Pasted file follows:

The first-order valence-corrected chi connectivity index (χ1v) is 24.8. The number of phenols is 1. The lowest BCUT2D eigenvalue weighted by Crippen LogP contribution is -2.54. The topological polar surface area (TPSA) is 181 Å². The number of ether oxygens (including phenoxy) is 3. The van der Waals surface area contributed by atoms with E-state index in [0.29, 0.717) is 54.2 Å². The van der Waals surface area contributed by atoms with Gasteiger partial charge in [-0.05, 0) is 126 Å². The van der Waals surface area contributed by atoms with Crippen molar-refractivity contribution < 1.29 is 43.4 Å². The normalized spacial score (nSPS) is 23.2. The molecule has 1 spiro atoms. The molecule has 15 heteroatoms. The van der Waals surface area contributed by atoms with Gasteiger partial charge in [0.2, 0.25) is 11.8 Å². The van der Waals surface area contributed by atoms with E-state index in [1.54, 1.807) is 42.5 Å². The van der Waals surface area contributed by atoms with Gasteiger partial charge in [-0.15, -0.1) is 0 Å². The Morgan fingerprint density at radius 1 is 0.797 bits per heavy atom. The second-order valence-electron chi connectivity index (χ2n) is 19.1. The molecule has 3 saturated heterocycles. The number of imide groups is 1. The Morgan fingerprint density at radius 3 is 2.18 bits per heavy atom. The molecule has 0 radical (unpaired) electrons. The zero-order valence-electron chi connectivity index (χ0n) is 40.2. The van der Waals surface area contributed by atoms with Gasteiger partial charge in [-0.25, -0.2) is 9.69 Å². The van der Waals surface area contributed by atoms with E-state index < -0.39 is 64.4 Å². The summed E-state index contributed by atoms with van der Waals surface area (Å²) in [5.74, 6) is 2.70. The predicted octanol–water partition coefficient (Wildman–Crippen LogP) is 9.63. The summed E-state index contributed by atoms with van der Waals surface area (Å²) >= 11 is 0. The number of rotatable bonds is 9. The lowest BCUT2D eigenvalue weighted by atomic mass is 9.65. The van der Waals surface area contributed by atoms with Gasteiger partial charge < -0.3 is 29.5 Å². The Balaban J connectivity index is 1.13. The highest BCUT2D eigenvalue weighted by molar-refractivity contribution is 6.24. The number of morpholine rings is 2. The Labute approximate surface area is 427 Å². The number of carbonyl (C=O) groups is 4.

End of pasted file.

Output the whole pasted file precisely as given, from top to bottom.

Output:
The first-order valence-corrected chi connectivity index (χ1v) is 24.8. The number of phenols is 1. The lowest BCUT2D eigenvalue weighted by Crippen LogP contribution is -2.54. The topological polar surface area (TPSA) is 181 Å². The number of ether oxygens (including phenoxy) is 3. The van der Waals surface area contributed by atoms with E-state index in [0.29, 0.717) is 54.2 Å². The van der Waals surface area contributed by atoms with Gasteiger partial charge in [-0.05, 0) is 126 Å². The van der Waals surface area contributed by atoms with Crippen molar-refractivity contribution < 1.29 is 43.4 Å². The normalized spacial score (nSPS) is 23.2. The molecule has 1 spiro atoms. The molecule has 15 heteroatoms. The van der Waals surface area contributed by atoms with Gasteiger partial charge in [0.2, 0.25) is 11.8 Å². The van der Waals surface area contributed by atoms with E-state index in [1.54, 1.807) is 42.5 Å². The van der Waals surface area contributed by atoms with Gasteiger partial charge in [-0.15, -0.1) is 0 Å². The Morgan fingerprint density at radius 1 is 0.797 bits per heavy atom. The second-order valence-electron chi connectivity index (χ2n) is 19.1. The molecule has 3 saturated heterocycles. The number of imide groups is 1. The Morgan fingerprint density at radius 3 is 2.18 bits per heavy atom. The molecule has 0 radical (unpaired) electrons. The zero-order valence-electron chi connectivity index (χ0n) is 40.2. The van der Waals surface area contributed by atoms with Gasteiger partial charge in [-0.25, -0.2) is 9.69 Å². The van der Waals surface area contributed by atoms with E-state index < -0.39 is 64.4 Å². The summed E-state index contributed by atoms with van der Waals surface area (Å²) in [5.74, 6) is 2.70. The predicted octanol–water partition coefficient (Wildman–Crippen LogP) is 9.63. The summed E-state index contributed by atoms with van der Waals surface area (Å²) >= 11 is 0. The number of rotatable bonds is 9. The lowest BCUT2D eigenvalue weighted by atomic mass is 9.65. The van der Waals surface area contributed by atoms with Gasteiger partial charge < -0.3 is 29.5 Å². The Balaban J connectivity index is 1.13. The highest BCUT2D eigenvalue weighted by molar-refractivity contribution is 6.24. The number of morpholine rings is 2. The Labute approximate surface area is 427 Å². The number of carbonyl (C=O) groups is 4.